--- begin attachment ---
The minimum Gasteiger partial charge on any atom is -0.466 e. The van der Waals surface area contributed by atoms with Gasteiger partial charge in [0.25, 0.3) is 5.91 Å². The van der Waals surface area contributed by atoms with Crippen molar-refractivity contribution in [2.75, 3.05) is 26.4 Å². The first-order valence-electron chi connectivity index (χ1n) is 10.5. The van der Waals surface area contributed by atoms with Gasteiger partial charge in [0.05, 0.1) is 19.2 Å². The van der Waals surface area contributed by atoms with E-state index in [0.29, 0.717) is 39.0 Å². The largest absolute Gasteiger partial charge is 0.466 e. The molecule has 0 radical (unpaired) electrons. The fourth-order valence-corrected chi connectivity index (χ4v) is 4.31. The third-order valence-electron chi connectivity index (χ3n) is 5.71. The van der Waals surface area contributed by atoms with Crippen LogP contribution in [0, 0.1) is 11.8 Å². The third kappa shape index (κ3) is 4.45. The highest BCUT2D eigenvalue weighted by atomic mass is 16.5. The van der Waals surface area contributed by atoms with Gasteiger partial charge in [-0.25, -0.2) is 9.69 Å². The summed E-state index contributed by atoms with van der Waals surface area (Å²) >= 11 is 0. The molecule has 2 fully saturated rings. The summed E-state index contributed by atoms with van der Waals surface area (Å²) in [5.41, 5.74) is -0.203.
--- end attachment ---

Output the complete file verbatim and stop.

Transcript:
The minimum Gasteiger partial charge on any atom is -0.466 e. The van der Waals surface area contributed by atoms with Gasteiger partial charge in [0.25, 0.3) is 5.91 Å². The van der Waals surface area contributed by atoms with Crippen molar-refractivity contribution in [2.75, 3.05) is 26.4 Å². The first-order valence-electron chi connectivity index (χ1n) is 10.5. The van der Waals surface area contributed by atoms with Gasteiger partial charge in [0.05, 0.1) is 19.2 Å². The van der Waals surface area contributed by atoms with E-state index in [0.29, 0.717) is 39.0 Å². The largest absolute Gasteiger partial charge is 0.466 e. The molecule has 0 radical (unpaired) electrons. The fourth-order valence-corrected chi connectivity index (χ4v) is 4.31. The third-order valence-electron chi connectivity index (χ3n) is 5.71. The van der Waals surface area contributed by atoms with Crippen LogP contribution in [0, 0.1) is 11.8 Å². The third kappa shape index (κ3) is 4.45. The highest BCUT2D eigenvalue weighted by atomic mass is 16.5. The van der Waals surface area contributed by atoms with Gasteiger partial charge in [-0.25, -0.2) is 9.69 Å². The summed E-state index contributed by atoms with van der Waals surface area (Å²) >= 11 is 0. The molecule has 2 fully saturated rings. The summed E-state index contributed by atoms with van der Waals surface area (Å²) in [5.41, 5.74) is -0.203.